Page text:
Time & Attendance
By Andie Burjek
Sep. 17, 2020
For organizations to choose the right workforce technology partners for their unique needs, the process isn’t quick and simple.
Workforce experts explained the steps organizations can take to choose the best option for themselves.
Taking the initial steps to finding your workforce technology partner
To find the right workforce technology partners, the first step organizations must take is to define and identify their business requirements, said Karen Piercy, a partner in Mercer’s Philadelphia office. Also, they should define what the key user experience requirements are:
Another important factor is to consider the organization’s unique needs. When a company puts together its extensive list of requirements, generally speaking the large vendor solutions will already cover around 80 percent of them, Piercy said. Rather than focusing too much on these standard requirements, companies should spend more time considering their unique needs for their business and situation.
“Carve out the critical things that are somewhat different and figure out how each solution will meet those needs. That will really help separate the marketplace,” she said.
Another area to consider is the service and support aspect of the vendor solution, she added. How does the vendor work with the organization on an ongoing basis after the partnership has been made? How do they handle problems, and how much do they let customers be involved in new technology or new functionalities that they’re in need of?
Consider your unique needs
Enterprises should go after partners that can accelerate their business goals, said Chris Bruce, co-founder and managing director of Thomsons Online Benefits.
According to Thomsons’ research, 49 percent of organizations with fully centralized HR operations exceed their employee engagement targets. Meanwhile, only 33 percent of firms that have not fully centralized their HR operations have seen the same result.
“By working with partners that can help businesses meet or exceed their goals, whatever they may be, they will be better positioned to thrive,” Bruce said.
Common software customer concerns
Most HR professionals are not intimately familiar with all the HR solutions available, Piercy said. There’s a lot of ongoing change in the marketplace including mergers, acquisitions and new technologies, and HR needs someone who understands what’s going on in the industry.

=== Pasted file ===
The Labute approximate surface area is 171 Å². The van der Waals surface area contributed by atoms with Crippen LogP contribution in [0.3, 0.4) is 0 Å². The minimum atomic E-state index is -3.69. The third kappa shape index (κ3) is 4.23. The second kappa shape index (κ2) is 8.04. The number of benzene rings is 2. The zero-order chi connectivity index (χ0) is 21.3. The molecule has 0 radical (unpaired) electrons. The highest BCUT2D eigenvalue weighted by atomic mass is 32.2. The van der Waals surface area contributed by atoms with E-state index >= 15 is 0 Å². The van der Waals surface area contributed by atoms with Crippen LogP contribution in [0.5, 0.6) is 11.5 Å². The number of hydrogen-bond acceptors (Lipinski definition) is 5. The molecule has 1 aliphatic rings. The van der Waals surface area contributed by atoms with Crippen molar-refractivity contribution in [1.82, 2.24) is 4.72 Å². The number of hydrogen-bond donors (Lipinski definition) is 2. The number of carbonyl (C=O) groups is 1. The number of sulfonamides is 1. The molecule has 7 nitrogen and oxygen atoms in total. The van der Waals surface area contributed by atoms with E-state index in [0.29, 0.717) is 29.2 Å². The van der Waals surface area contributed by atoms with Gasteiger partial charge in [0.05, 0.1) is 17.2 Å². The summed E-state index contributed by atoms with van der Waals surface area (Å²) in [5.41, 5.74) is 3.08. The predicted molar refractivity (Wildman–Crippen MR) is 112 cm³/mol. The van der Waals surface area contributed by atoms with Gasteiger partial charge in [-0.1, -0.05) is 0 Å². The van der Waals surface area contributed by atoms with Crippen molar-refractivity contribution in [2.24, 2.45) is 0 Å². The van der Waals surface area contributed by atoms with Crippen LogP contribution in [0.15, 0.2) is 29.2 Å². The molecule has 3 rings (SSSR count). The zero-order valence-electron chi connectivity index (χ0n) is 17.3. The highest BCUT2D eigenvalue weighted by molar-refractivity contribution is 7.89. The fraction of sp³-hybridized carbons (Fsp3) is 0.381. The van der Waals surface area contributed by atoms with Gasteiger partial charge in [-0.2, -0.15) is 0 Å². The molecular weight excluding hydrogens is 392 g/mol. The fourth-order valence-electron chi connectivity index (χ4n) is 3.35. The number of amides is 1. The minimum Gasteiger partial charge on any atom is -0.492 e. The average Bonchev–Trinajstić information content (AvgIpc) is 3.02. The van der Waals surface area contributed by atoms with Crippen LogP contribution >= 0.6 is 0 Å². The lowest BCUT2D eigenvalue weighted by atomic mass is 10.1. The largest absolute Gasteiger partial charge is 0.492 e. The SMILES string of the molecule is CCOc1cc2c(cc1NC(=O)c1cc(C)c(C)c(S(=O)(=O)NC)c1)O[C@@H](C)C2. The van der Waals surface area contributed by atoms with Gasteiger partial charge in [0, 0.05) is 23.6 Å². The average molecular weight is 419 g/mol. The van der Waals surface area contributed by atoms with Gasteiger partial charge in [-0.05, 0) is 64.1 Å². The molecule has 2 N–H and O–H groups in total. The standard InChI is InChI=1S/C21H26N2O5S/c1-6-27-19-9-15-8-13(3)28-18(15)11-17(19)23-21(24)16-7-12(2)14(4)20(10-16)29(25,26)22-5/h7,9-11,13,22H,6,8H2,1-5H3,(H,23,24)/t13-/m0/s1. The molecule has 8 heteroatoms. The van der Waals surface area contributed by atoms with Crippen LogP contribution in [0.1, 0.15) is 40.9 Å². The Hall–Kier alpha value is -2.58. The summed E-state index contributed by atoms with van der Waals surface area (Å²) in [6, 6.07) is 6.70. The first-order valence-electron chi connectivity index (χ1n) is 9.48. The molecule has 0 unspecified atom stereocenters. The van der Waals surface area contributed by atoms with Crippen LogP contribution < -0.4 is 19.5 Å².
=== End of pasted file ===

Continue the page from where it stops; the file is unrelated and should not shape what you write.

Experts can help HR prioritize how they’ll evaluate vendors on everything from functionalities and features to user experience, she said.
“Companies often list a whole lot of requirements, and consultants know that 80 percent of them are standard functionality. So we don’t need to focus as much on that. It’s finding that 20 percent that are the things that not all technologies do well or that they might do very differently,” she added. “That role in helping pull out that 20 percent is very valuable, and helping them prioritize how they’ll evaluate the vendor.”
Questions for companies to consider include: What’s important to me? Is it mostly about user experience? Is it mostly about features and functionality? What’s the balance between these things for me? From there, these experts can help evaluate what vendors meet these needs and this balance the best.
While this is a best practice, many companies do not make decisions this way. The Workforce Business Intelligence Board’s “2020 HR State of the Industry Survey,” developed by Workforce.com’s research team, asked 809 survey respondents what their top three most important factors are for choosing a workforce management technology vendor. Unsurprisingly, 32.5 percent of respondents put “cost” in their top three. On the other hand, only 19.4 percent chose “ability to customize for our business needs.”
Experts can also help organizations compare costs for different vendors, Piercy said. Each vendor prices differently, which makes apple-to-apple comparisons more difficult, and certain experts can peel back these pricing models for the closest cost comparison possible.
The longevity of the selection process
Organizations should expect the vendor selection process to take at least two to three months, Piercy said. “You don’t want to short-cut a lot of that process,” she said. “Also, once you’ve picked the technology, you need an implementation partner, so there’s another round of selection right there.”
She advises that organizations start looking six months in advance and stay on task.
A lot of organizations know how early they need to start, but where they falter is they start to lag after that initial start date, she said. Then suddenly they realize they’re going to have to rush the process in order to get everything done on time.
Consider total cost of ownership
Once you have decided on the top vendor choices, that next step is to build the business case for leadership.
While getting that apples-to-apples cost comparison is important, leadership needs more cost information before they make the vendor selection. They also want the total cost of ownership of the technology, Piercy said.
“Leadership is going to need to know the total cost of owning the technology. What’s the business case or ROI involved in that?”
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